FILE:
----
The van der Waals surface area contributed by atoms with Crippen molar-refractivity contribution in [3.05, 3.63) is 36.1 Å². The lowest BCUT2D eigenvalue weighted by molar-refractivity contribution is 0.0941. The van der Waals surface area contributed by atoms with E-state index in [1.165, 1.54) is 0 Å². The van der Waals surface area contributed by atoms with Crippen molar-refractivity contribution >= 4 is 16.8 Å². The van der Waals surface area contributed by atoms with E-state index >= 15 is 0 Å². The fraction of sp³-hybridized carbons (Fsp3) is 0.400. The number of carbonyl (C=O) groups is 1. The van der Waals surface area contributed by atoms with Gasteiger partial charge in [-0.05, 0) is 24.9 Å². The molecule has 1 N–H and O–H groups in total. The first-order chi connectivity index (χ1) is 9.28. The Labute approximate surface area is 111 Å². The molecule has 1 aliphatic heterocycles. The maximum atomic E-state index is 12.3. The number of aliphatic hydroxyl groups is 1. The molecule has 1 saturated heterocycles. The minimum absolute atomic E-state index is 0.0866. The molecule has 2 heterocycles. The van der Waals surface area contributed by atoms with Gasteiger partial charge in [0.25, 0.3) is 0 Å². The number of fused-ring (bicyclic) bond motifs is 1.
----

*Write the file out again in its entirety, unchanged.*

The van der Waals surface area contributed by atoms with Crippen molar-refractivity contribution in [3.05, 3.63) is 36.1 Å². The lowest BCUT2D eigenvalue weighted by molar-refractivity contribution is 0.0941. The van der Waals surface area contributed by atoms with E-state index in [1.165, 1.54) is 0 Å². The van der Waals surface area contributed by atoms with Crippen molar-refractivity contribution >= 4 is 16.8 Å². The van der Waals surface area contributed by atoms with E-state index >= 15 is 0 Å². The fraction of sp³-hybridized carbons (Fsp3) is 0.400. The number of carbonyl (C=O) groups is 1. The van der Waals surface area contributed by atoms with Gasteiger partial charge in [-0.05, 0) is 24.9 Å². The molecule has 1 N–H and O–H groups in total. The first-order chi connectivity index (χ1) is 9.28. The Labute approximate surface area is 111 Å². The molecule has 1 aliphatic heterocycles. The maximum atomic E-state index is 12.3. The number of aliphatic hydroxyl groups is 1. The molecule has 1 saturated heterocycles. The minimum absolute atomic E-state index is 0.0866. The molecule has 2 heterocycles. The van der Waals surface area contributed by atoms with Gasteiger partial charge in [0.25, 0.3) is 0 Å². The number of fused-ring (bicyclic) bond motifs is 1.